LAS VEGAS —
It was at one of her recent shows at Planet Hollywood's Axis theater, in front of a few thousand fans. One of Spears' dancers ushers me on stage. Before I know it, my arms are hoisted into the air by dancers in skimpy dominatrix costumes and Spears is closing in on me.
No, there isn't a ticket you can buy to be whipped around by the pop star. But for $2,500, you can buy a VIP package that entitles you to the show, a backstage tour and a chance to meet her in person.
The thrill I experienced on stage was an unexpected perk — or was it punishment?
For fans, a Vegas residency is a chance to get much closer to their favorite artist than they could at the average 18,000-seat arena. At the resort's Axis theater, for instance, there are no nosebleed seats or obstructed sightlines in the 4,600-capacity venue, and tickets cost about the same as they would for a show at Staples Center.
And although Vegas residencies used to be for the
High-profile acts that are still very much in the spotlight are now eyeing Vegas, and you'd be hard pressed to hit a nightclub on the Strip that wasn't occupied by a top-notch electronic DJ. An extended run in Sin City doesn't just mean less time on the road and fewer touring expenses; it's also a new way to connect with fans.
And then there are the ultra fans — those who want an even more intimate experience and are willing to pay for it. Starting at $275 and topping out at just over $5,000, the VIP packages get you in even closer.
Want to meet Spears and get a backstage tour? The meet-and-greet package makes it possible for a minimum of $2,500 a person. Looking to sit within a foot of the diva? The front-and-center package gets you there for $5,000 and up. Or you could splurge on one of the two dozen VIP tables that hug the front of the stage for $3,000 and up. For that price, the front-and-center and the VIP-table packages include six tickets, a bottle of Moët & Chandon and a personal bartender.
My VIP experience came weeks after Spears' residency kicked off in December. It started with Felicia Culotta, Spears' VIP coordinator, ushering our Meet and Greet group of about 25 through the theater's lobby and past a line of about 100 more non-VIP fans who were waiting to get in the venue (regular tickets run from $59 to $229).
The Meet and Greet group, who were dressed in an assortment of Britney attire (T-shirts, leggings with Spears' face plastered all over them), listened as Culotta rattled off a list of rules — no cameras, no cellphones, no touching of props. She stopped and pointed to an area side stage. "This is where Spears' mother will stand tonight," she said.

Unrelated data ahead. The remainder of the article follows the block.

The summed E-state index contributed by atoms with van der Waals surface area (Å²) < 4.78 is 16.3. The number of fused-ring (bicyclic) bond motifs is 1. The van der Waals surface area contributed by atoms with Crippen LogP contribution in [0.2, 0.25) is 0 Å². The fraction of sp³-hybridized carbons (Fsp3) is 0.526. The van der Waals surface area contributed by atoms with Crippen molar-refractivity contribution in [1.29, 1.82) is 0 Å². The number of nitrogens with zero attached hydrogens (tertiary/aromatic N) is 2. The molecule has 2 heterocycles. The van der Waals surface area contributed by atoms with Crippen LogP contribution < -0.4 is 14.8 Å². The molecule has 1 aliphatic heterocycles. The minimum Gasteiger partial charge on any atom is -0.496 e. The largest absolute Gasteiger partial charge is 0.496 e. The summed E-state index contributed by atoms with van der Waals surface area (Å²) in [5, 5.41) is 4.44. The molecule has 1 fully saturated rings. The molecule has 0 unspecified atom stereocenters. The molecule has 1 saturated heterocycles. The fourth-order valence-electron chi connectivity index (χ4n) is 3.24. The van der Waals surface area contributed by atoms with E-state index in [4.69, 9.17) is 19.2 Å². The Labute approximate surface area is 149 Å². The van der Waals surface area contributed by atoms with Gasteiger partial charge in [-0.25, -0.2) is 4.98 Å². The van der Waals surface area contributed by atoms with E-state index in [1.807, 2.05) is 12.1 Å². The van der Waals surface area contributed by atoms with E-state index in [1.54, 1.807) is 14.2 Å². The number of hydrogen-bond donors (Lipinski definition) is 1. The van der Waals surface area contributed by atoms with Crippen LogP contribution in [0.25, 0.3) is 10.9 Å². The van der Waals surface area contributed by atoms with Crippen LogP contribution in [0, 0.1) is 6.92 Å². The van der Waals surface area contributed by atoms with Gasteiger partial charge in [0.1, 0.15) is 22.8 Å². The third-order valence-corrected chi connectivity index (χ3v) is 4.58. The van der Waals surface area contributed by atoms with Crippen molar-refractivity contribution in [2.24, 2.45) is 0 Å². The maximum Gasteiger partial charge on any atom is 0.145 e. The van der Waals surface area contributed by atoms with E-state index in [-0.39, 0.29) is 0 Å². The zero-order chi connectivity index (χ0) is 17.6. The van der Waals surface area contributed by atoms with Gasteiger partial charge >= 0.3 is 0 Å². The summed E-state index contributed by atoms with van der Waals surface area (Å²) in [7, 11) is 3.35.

"Wow, I never want this night to end," one young woman squealed, clutching her chest as we were led behind the curtain to center stage. Another fan needed to be held up by a friend as the tour passed a pair of gargantuan electronic angel wings the singer uses for one dramatic entrance.
Spears' head of wardrobe was backstage repairing the star's bustier for the night. Culotta pulled out the singer's costumes one by one, displaying them like fine works of art — if only Michelangelo painted with glitter and sequins.
Then came the real reason this group spent a few grand to be here. "For some folks this is a once in a lifetime opportunity," Culotta said. "If you want to cry, cry. If you want to tell her something, tell her."
Spears' security led fans to a backstage hallway before they were shuffled in one by one to meet Spears, who waited onstage in front of a step-and-repeat that featured the show's logo.
Clad in a purple sweater, jeans and pink high-top sneakers, Spears offered hugs and handshakes to fans. She chatted with some, while others were too shy to do more than wave. Every meeting ended the same, with a photo of Spears cozying up next to you (fans collected their framed portrait after the show along with a goodie bag that contained an autographed poster, T-shirt, commemorative laminated backstage pass and USB flash drive featuring a digital copy of their photo).
Two friends who flew in from Greece waited until they walked away from Spears to crumble into tears. "I waited 15 years to meet her," one of them said, sobbing.
The backstage tour and meet and greet took about an hour and left fans with enough time before the show to grab drinks, hit the merchandise booth or pose with one of the many mannequins that display her most famous costumes.
A few drinks and songs into the show, I was pulled up on stage from my front-row seat for a gag they do at every concert (Mario Lopez,
"Do everything I tell you, no questions asked," whispered one of Spears' hard-bodied male dancers.
A harness was strapped to my chest. A collar snapped around my neck. I'm told to drop to my knees and start crawling.
Spears is behind me, clutching a leash connected to my neck and tapping my derriere with a whip. I'm even urged to gyrate with her dancers. It goes on for the entire song, until I'm ushered back to my seat with a wink from the star and a T-shirt, which she signed on my chest.
Nothing like being a VIP.